LETTER TO THE EDITOR: Small cell antennas are ‘a boon for Delaware)

Small cell antennas are not a threat; they are a boon for Delaware. A recent [June 6] letter to the editor concerning new rules for siting wireless antennas, “Safety and financial effects of HB 189,” needs a response. It warns about the negative zoning and right-of-way (ROW) impacts of HB 189, the Advanced Wireless Infrastructure Act, but in reality, this bill does not reduce zoning controls and sets Delaware up for some very significant technological advantages. HB 189 is not a threat to revenue, property rights, or public safety; it is a good thing for Delaware.

First, a little background on the bill. It is about creating the small cell infrastructure to bring high-speed wireless data service to Delaware neighborhoods, schools, and business districts, and positioning Delaware for the next generation of services: fifth-generation or 5G.

Everyone very much wants this to happen. Customers increasingly rely on their smartphones, and 5G is going to be a groundbreaking upgrade in wireless connectivity (100 times faster than the status quo), offering huge economic, public safety, and lifestyle benefits, including Smart Cities technologies and self-driving cars. Nationwide, wireless providers will invest $275 billion in infrastructure to deploy 5G and, once available, the technology will create an estimated 3 million jobs and grow U.S. GDP by $500 billion.

Small cells are nothing like the giant cell towers that primarily support the current wireless network. This technology is usually about the size of a large shoebox and is typically mounted on existing structures like street lights or utility poles.

Many states, not just Delaware, are creating new, streamlined, uniform rules for siting small cells, realizing that forcing providers to go through the maze of permitting processes written for towers is total regulatory overkill, and directly inhibits access to cutting-edge wireless in their communities.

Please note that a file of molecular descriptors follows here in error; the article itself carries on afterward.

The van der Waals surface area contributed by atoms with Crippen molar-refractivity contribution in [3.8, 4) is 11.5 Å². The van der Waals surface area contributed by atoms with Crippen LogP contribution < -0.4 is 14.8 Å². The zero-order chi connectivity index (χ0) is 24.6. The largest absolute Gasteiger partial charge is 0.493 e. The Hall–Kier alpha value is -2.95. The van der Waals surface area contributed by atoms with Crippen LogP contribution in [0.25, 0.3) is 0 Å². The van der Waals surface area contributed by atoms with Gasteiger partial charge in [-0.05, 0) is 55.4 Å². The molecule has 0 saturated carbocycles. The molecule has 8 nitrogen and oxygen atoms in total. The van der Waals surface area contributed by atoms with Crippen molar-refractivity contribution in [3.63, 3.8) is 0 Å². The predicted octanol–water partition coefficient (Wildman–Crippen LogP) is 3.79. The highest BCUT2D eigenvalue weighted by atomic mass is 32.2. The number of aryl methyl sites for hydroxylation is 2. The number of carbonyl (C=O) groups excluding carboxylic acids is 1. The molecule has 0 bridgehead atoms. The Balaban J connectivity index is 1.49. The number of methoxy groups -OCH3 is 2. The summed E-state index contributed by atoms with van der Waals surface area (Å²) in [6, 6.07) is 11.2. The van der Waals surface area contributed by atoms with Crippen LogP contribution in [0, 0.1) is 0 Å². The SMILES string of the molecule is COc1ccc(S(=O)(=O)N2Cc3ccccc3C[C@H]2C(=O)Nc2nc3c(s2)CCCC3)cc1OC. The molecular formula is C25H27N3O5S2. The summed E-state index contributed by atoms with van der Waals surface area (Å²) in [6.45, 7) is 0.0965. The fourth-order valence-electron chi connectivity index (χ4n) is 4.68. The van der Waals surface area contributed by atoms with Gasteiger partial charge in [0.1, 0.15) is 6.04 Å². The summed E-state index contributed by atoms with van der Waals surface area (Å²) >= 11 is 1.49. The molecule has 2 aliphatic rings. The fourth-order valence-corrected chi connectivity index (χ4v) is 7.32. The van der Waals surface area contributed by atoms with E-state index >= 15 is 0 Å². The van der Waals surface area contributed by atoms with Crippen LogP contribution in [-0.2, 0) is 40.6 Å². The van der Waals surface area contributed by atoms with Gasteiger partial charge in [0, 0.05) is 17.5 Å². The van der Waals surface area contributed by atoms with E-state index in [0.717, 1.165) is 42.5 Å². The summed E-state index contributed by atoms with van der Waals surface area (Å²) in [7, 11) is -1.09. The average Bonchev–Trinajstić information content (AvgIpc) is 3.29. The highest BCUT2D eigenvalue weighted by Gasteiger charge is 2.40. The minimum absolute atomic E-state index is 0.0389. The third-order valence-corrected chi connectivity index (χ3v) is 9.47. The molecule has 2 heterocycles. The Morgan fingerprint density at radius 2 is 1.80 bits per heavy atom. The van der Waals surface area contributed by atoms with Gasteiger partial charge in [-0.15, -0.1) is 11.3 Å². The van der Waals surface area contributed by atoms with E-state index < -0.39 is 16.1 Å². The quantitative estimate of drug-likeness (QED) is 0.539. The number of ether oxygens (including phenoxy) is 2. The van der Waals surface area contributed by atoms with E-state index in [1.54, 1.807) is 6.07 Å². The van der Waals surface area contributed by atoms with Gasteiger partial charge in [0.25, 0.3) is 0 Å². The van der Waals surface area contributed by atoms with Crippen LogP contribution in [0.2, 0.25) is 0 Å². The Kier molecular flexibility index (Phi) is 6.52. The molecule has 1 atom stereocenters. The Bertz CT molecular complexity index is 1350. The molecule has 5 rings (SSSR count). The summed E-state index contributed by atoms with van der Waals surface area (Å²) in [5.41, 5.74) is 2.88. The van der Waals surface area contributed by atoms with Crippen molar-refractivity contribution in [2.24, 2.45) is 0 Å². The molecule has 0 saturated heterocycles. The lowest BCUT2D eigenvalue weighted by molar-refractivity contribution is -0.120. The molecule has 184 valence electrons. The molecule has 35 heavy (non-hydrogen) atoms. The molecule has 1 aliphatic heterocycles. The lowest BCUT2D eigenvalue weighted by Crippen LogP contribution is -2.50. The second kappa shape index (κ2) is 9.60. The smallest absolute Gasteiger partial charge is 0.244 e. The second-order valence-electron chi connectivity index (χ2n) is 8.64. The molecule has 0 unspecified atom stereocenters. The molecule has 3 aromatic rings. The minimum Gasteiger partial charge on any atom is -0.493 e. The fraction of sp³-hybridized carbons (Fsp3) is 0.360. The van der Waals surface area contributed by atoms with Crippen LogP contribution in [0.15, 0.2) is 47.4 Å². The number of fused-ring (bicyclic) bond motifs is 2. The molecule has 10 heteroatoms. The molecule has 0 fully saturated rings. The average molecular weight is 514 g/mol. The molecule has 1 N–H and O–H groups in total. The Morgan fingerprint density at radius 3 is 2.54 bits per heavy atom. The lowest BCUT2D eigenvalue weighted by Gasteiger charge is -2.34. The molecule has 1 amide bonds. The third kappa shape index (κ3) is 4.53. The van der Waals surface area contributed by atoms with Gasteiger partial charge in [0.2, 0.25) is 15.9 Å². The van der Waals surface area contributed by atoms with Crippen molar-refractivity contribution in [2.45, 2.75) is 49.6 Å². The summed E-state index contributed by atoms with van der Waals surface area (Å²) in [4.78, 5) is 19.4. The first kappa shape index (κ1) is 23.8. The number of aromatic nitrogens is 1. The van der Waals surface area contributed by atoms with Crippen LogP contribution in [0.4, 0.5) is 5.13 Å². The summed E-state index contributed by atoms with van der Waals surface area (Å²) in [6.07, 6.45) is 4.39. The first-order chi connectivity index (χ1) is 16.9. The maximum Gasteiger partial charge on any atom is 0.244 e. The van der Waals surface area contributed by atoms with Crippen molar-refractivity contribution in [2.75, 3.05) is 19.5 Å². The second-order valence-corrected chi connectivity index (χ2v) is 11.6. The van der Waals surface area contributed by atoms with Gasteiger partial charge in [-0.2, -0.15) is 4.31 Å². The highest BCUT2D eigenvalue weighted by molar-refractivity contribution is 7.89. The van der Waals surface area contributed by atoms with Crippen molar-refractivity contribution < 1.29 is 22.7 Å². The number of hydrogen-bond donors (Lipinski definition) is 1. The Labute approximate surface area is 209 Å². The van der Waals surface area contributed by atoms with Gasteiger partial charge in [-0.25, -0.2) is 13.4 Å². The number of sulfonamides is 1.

Similar to revised regulations in other states, HB 189 is carefully written to preserve local zoning controls and reasonable fees. Traditional communications providers have long had access to public ROW, and wireless companies will be subject to the same rules that have capably protected public spaces in the past. DelDOT’s authority to ensure the safety of travelers and pedestrians remains intact, and it will have the ability to enforce spacing and concealment standards. None of that is changed.

There are also provisions in the legislation that direct small cells be located on existing structures whenever possible. Small cells are relatively unobtrusive to begin with; people won’t notice a difference in the Delaware landscape because of the new regulations.

What Delawareans will notice is a huge increase in their technical capabilities, as small cells deploy 5G wireless. There are obviously going to be advantages for people interested in digital entertainment, but many of the changes are going to have a big impact on the way we work, energy consumption, transportation, and public safety. More than 80 percent of all 911 calls are now made from wireless devices. It is not an overstatement to say that the reliability and speed of 5G wireless will save lives – studies show that even a one-minute improvement in emergency response time results in an 8 percent reduction in mortality.

Delaware has nothing to fear from HB 189, and much to gain from current enhancements and from 5G wireless. This bill will help make sure Delaware is ready to be a part of the bright digital future 5G is going to create.

The Committee of 100 is a non-profit association of Delaware business leaders that work to promote responsible economic development. The Committee of 100 is celebrating its 50th year of service to Delaware’s quality of life.

Paul H. Morrill Jr.
Executive director, The Committee of 100
Wilmington

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